Academic-owned Java library transforms, rewrites, analyzes, and transpiles code
Today’s spotlight lands on Spoon: a Java library that allows you to transform and analyze Java code. This library is as brainy and academic as it is powerful. Give it a stir!
There’s no shortage of helpful open source Java libraries! We love diving deep and today we looking at at Spoon. Created by Inria, the French National Institute for computer science and applied mathematics, Spoon allows you to transform and analyze Java code.
Have you used this academic library yet? Come and get your check-out card.
The library is open (source)
Spoon’s lengthy history passed it through several hands. GitHub user tdurieux commented on November 3, 2018 about Spoon’s creation. “The Spoon project started at the beginning of 2007 with Renaud Pawlak as a tool for research…The Spoon architecture did not massively change since that period.” After this fact, it was paid for by Inria. However, as tdurieux goes on to explain, now Spoon is maintained by the open source community: “half academic and half industry”. (You can read more about the timeline here.)
So, what does Spoon do?
Spoon is a library to analyze, transform, rewrite, transpile Java source code (incl Java 9 & Java 10). It parses source files to build a well-designed AST with powerful analysis and transformation API. Made at Inria with ❤️, 🍻 and ✨. http://spoon.gforge.inria.fr/
According to Spoon’s design philosophy, it stays as true as possible to the original Java language concepts.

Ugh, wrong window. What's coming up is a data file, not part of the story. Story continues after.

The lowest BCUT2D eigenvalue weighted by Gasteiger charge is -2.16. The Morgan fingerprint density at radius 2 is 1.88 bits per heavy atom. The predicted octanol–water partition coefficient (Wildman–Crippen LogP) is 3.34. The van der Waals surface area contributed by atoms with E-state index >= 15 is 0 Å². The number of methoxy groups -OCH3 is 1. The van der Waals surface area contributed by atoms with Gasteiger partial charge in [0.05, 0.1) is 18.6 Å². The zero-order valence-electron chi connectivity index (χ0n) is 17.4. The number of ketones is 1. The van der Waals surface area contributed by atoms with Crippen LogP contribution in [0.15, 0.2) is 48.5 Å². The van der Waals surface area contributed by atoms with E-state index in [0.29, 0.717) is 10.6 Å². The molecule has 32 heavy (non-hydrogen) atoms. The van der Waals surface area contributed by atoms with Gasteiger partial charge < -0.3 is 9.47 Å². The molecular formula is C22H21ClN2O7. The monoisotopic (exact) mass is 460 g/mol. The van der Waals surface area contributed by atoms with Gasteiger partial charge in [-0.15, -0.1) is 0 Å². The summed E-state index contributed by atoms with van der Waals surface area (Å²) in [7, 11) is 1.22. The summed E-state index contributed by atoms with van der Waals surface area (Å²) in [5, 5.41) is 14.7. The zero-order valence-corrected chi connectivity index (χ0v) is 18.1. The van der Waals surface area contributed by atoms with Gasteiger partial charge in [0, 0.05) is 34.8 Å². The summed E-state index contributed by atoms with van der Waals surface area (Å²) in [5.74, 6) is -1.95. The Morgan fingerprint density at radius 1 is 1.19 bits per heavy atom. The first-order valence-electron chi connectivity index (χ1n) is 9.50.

Powerful, yet easy transformations
SEE ALSO: How to fix a VirtualMachineError in Java
The latest version, Spoon 7.1.0 released on October 10, 2018. With the latest update, a host of new features, improved documentation, and bug fixes (what’s an update without a few?) came to the table. This includes updated performance issues, added support for javadoc inline tags, and added encoding detection callback.
View an example and learn how to make your first transformation!
For academic usage, you must cite “Spoon: A Library for Implementing Analyses and Transformations of Java Source Code” in your work. (Of course, for those interested in this library and computer science this paper is a treasure trove to explore! We highly recommend giving it at least a good browse.)
Just a few features worth stirring around:
- Queries: Added in Spoon 5.5, queries can be chained, and reused
- Filters: A Filter defines a predicate of the form of a
matchesmethod that returns
trueif an element has to be selected in the filtering operation.
- Matching elements
- Patterns: Create a Spoon pattern for finding elements with PatternBuilder
Compiling Spoon requires the JDK and Maven.
- Command line and jar file
- Project file list
- Latest version for Maven
- Gradle README and documentation
- All about testing transformations
Thankfully, the community for Spoon is fairly large and active. Since it has been around for so long, experts aplenty have advice and know-how. (Not to mention that some of the top minds helped create and support it!) Pull requests welcome!
- The [inria-spoon] tag on StackOverflow provides plenty of answers
- Simon Urli discusses getting started with Spoon at OW2Con’18 in Paris
- Benjamin Danglot presents how to generate test assertions with Spoon at OW2Con’17 in Paris
- Examples on how to use the library on GitHub
- SpoonLabs: peruse through experiments in Spoon
- What projects use Spoon? View the ecosystem and find inspiration from other successful projects.